Allergy in the United Kingdom has now reached epidemic
proportions, with new, more complex and potentially life threatening
allergies. Allergic disorders can seriously impair quality of
life for sufferers, and in some cases, can even lead to death.
Their treatment is a significant cost to the National Health Service,
and they can have a detrimental impact upon the education of children
at school or the performance of adults at work. The burden of
allergy is borne by the allergic individual on a daily basis,
but the social and economic cost extends across the whole nation.
There is a severe shortage of allergy specialists
in the United Kingdom, so the clinical services lag far behind
those of many countries in Western Europe, and have not kept pace
with the rising prevalence of allergy. Problems with data collection
mean that statistics are imprecise, and a lack of training has
resulted in a National Health Service in which a significant proportion
of general practitioners are unable to diagnose and manage allergic
disorders, and have nowhere to refer patients with complex allergies.
The development of the immune system in the first
months of lifeand the role of early exposure to allergens
such as peanutsurgently requires further research to ensure
that public policies are underpinned by sound scientific evidence.
There is a lack of evidence-based research which has resulted
in poor public information on the everyday factors which allergy
sufferers may encounter, such as food and its labelling, housing
conditions and methods used by complementary practitioners.
We have made a number of specific recommendations
on allergy services. We recommend that allergy centres led by
a full-time allergist should be developed, where various specialists
with an interest in allergy come together to diagnose and manage
patients with complex allergic disorders. These allergy centres
should be a source of education and training for doctors, nurses
and other healthcare workers at every grade, to improve the knowledge
of those working within the primary and secondary care sectors.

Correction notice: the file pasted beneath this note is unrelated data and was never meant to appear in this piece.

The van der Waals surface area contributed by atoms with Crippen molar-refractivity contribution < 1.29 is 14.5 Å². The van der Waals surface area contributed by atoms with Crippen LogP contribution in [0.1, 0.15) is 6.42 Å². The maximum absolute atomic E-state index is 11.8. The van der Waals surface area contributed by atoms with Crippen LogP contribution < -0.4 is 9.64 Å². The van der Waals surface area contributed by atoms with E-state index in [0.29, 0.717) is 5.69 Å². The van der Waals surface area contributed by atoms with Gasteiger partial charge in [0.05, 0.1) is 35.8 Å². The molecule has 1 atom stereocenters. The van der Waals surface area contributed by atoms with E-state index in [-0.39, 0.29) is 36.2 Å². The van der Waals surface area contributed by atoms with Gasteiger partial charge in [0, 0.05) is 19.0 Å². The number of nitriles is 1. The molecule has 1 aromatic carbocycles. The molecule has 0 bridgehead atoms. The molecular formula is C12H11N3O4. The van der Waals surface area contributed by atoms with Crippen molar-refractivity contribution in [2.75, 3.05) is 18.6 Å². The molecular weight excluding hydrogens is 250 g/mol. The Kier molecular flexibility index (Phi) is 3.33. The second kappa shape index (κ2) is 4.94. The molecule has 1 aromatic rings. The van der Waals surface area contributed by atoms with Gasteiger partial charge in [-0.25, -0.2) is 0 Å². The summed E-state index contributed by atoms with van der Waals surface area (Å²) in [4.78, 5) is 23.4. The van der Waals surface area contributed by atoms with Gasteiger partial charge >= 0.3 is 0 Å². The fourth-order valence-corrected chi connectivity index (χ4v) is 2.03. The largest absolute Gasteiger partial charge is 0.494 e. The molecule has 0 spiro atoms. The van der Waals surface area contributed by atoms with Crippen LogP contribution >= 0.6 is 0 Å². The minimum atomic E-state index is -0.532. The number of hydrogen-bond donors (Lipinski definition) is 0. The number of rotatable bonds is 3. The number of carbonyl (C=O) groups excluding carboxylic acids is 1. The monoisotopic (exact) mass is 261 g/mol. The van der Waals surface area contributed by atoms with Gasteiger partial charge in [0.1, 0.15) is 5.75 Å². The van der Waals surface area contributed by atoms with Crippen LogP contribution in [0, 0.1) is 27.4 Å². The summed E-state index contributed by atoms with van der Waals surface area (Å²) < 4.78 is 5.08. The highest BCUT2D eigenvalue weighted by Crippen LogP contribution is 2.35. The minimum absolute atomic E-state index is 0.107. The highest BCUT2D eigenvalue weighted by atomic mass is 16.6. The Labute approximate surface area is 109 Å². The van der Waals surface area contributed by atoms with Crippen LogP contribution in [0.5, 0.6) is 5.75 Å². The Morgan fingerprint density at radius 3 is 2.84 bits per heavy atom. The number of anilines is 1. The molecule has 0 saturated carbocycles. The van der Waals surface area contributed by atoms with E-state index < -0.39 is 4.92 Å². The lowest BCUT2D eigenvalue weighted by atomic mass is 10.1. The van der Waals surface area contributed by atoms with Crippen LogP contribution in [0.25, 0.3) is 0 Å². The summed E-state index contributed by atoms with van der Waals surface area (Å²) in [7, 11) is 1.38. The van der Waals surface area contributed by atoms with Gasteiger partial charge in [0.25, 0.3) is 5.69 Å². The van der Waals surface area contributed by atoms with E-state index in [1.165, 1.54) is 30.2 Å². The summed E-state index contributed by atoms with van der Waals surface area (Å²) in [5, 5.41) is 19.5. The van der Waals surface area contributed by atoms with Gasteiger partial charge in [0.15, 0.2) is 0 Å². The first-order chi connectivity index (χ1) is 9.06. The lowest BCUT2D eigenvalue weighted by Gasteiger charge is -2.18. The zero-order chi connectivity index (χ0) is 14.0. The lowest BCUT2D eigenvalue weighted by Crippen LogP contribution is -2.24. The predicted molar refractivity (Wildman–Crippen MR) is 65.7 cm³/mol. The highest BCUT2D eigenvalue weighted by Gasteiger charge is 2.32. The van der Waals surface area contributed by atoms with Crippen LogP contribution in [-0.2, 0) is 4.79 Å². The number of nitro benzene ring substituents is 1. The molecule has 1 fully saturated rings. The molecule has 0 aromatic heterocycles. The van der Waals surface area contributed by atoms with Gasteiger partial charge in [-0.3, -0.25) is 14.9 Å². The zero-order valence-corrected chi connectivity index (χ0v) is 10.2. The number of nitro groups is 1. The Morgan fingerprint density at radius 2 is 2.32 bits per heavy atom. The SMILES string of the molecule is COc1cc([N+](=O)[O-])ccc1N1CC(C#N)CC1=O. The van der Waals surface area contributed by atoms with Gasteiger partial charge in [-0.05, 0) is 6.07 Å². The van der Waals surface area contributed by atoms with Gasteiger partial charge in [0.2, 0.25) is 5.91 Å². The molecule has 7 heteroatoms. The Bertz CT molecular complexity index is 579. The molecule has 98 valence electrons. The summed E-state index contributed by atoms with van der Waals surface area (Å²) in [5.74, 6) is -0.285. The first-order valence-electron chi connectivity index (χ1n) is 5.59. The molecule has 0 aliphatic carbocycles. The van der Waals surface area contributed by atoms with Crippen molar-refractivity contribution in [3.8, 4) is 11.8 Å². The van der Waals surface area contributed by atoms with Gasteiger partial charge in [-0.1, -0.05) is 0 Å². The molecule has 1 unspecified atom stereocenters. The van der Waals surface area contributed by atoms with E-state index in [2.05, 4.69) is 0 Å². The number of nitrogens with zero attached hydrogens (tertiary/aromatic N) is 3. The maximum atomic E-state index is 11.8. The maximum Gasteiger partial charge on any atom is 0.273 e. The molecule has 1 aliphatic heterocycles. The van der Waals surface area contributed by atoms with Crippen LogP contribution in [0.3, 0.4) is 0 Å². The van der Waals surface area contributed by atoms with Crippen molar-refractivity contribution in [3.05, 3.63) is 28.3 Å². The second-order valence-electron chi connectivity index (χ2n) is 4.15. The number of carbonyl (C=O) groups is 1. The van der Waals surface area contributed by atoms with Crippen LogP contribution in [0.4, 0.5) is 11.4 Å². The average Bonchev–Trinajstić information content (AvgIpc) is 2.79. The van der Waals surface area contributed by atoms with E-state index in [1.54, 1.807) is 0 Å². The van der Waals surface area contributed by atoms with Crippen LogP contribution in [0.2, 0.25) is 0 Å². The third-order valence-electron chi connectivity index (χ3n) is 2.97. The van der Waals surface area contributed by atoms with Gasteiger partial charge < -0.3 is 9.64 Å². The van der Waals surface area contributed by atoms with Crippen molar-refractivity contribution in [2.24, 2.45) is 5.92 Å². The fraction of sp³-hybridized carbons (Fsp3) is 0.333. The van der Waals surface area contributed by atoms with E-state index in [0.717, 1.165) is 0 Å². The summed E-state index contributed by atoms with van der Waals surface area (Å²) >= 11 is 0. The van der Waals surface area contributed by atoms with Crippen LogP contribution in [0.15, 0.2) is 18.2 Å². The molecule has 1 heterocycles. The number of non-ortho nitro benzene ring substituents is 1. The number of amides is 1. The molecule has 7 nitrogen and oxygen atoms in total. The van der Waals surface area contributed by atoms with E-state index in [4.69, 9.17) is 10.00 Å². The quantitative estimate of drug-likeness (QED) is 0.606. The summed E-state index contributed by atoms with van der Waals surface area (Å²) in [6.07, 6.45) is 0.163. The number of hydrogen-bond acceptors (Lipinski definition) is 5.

They should also advance research, enabling effective treatments
to be developed, and should provide the clinical database required
for epidemiological studies. Clinicians within the allergy centre
should work together with local schools, employers, charities
and others to educate the general public, and particularly patients
and their families, on allergy matters.
But NHS allergy services are only part of the story
and we have also made a number of other recommendations covering
a broad range of issues. These include: maintaining clinical surveillance
systems to monitor allergic disease; calling for further research
into the ways in which the indoor environment influences allergy
development; reviewing how children with hayfever are supported
throughout the examination system; assessing the training that
teachers receive in dealing with allergic emergencies; assisting
individuals with occupational allergies to return to work; amending
food labelling legislation to specify the amount of allergens
contained within products; analysing the costs and benefits of
immunotherapy treatment; and withdrawing advice which recommends
peanut avoidance for pregnant women. But all our recommendations
must be underpinned by effective education and training of those
involved at every level.
We call on the Government and all those involved
in supporting people with allergy, to address these issues to
improve patients' quality of life, tackle the rising prevalence
of allergy in the future, and reduce the significant burden of
allergy in the United Kingdom.